You can also build your child’s vocabulary by frequently reading and talking to them. 

 

Children Playing Outside Together

 

The Preoperational Stage (2 to 7 Years)

While the foundations of language development were established in the previous stage, the preoperational stage is where the emergence of language truly begins.

Developmental changes and significant characteristics of this stage include:

  • Children in this stage can be selfish and have difficulty seeing things from other people’s perspectives.
  • Children begin to think more symbolically and learn to associate pictures and words that represent objects.
  • While children improve their thinking and language, they still think in more concrete terms than abstract ones.

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Ways Parents Can Support Their Children in the Preoperational Stage

The preoperational stage is a great time to encourage imaginary play. Try to work in elements of the “Theory of Mind,” which is the ability to think not only of their mental state but the mental state of those around them.

You can tell stories and try simple role-playing games to help expand your child’s comprehension of human emotions. Nursery rhymes, thinking games, and puzzles can also be very beneficial during this stage.

The Concrete Operational Stage (7 to 11 Years)

Children in the concrete operational stage are still very literal in their thinking and become better at using logic. However, some of the selfishness from the preoperational stage begins to wane as they become better at understanding how others might see a situation.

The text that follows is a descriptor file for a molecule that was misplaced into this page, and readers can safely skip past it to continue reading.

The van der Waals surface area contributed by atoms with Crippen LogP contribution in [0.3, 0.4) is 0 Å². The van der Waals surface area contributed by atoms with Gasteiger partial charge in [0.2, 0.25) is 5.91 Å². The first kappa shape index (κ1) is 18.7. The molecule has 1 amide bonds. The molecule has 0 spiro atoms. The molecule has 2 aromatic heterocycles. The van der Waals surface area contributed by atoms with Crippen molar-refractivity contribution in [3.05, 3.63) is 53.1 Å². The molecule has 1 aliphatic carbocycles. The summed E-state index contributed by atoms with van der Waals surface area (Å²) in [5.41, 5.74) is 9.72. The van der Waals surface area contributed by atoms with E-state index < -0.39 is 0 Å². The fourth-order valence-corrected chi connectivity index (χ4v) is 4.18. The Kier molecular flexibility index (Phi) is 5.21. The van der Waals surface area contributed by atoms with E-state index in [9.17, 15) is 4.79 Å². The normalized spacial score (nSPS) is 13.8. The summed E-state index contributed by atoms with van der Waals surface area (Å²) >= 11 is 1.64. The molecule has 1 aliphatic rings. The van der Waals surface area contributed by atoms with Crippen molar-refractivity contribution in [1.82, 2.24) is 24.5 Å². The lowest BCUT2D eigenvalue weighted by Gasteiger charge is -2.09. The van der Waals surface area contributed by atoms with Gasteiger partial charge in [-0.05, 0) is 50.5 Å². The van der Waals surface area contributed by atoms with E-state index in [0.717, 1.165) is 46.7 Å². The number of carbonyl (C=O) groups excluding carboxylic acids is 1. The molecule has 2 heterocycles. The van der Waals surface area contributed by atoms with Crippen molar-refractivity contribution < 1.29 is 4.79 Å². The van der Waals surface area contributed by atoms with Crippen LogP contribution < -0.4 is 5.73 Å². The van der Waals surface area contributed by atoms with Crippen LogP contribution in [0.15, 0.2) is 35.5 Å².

Developmental changes and significant characteristics of this stage include:

  • Children start to use inductive logic or being able to reason from specific information to a general principle.
  • A child begins to think in a more logical and organized manner.
  • They can begin to grasp abstract concepts like the concept of conservation. In comparison, the amount of liquid in a tall skinny glass is the same as that in a short, wide one.

Ways Parents Can Support Their Children in the Concrete Operational Stage

You’ll need to be patient with kids in the concrete operational stage. While they start to grasp logic, their thinking can still be rigid, and they can struggle with theoretical and abstract concepts.

Food is a great way to help them understand abstract concepts like reversibility and fractions, so that meals can be great teaching moments. You can also use building blocks to help teach the idea of conservation.